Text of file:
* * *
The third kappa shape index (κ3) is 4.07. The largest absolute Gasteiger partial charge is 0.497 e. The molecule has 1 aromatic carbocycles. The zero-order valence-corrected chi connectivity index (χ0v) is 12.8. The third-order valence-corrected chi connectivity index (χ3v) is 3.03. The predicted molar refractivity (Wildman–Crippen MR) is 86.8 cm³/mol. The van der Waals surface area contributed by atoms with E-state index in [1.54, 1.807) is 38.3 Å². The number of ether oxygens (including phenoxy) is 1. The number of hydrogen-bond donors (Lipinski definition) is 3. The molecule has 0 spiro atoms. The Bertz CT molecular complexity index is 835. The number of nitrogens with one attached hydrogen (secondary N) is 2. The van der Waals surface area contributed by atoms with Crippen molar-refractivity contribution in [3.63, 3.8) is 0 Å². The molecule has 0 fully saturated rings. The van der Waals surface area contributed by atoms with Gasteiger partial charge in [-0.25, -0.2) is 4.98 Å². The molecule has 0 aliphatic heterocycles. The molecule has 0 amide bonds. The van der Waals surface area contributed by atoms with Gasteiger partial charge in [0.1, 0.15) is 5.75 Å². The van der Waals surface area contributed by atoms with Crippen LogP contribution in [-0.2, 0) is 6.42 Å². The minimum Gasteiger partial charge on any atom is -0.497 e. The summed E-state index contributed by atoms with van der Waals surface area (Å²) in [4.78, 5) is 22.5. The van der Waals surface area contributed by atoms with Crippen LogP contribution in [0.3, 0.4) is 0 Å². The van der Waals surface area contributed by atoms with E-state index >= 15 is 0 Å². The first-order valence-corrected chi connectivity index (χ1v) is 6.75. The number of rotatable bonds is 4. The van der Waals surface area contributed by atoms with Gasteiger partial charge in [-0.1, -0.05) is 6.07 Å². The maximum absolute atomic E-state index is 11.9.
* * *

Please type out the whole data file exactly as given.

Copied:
The third kappa shape index (κ3) is 4.07. The largest absolute Gasteiger partial charge is 0.497 e. The molecule has 1 aromatic carbocycles. The zero-order valence-corrected chi connectivity index (χ0v) is 12.8. The third-order valence-corrected chi connectivity index (χ3v) is 3.03. The predicted molar refractivity (Wildman–Crippen MR) is 86.8 cm³/mol. The van der Waals surface area contributed by atoms with E-state index in [1.54, 1.807) is 38.3 Å². The number of ether oxygens (including phenoxy) is 1. The number of hydrogen-bond donors (Lipinski definition) is 3. The molecule has 0 spiro atoms. The Bertz CT molecular complexity index is 835. The number of nitrogens with one attached hydrogen (secondary N) is 2. The van der Waals surface area contributed by atoms with Crippen molar-refractivity contribution in [3.63, 3.8) is 0 Å². The molecule has 0 fully saturated rings. The van der Waals surface area contributed by atoms with Gasteiger partial charge in [-0.25, -0.2) is 4.98 Å². The molecule has 0 aliphatic heterocycles. The molecule has 0 amide bonds. The van der Waals surface area contributed by atoms with Gasteiger partial charge in [0.1, 0.15) is 5.75 Å². The van der Waals surface area contributed by atoms with Crippen LogP contribution in [-0.2, 0) is 6.42 Å². The minimum Gasteiger partial charge on any atom is -0.497 e. The summed E-state index contributed by atoms with van der Waals surface area (Å²) in [4.78, 5) is 22.5. The van der Waals surface area contributed by atoms with Crippen LogP contribution in [0.3, 0.4) is 0 Å². The van der Waals surface area contributed by atoms with E-state index >= 15 is 0 Å². The first-order valence-corrected chi connectivity index (χ1v) is 6.75. The number of rotatable bonds is 4. The van der Waals surface area contributed by atoms with Gasteiger partial charge in [-0.1, -0.05) is 6.07 Å². The maximum absolute atomic E-state index is 11.9.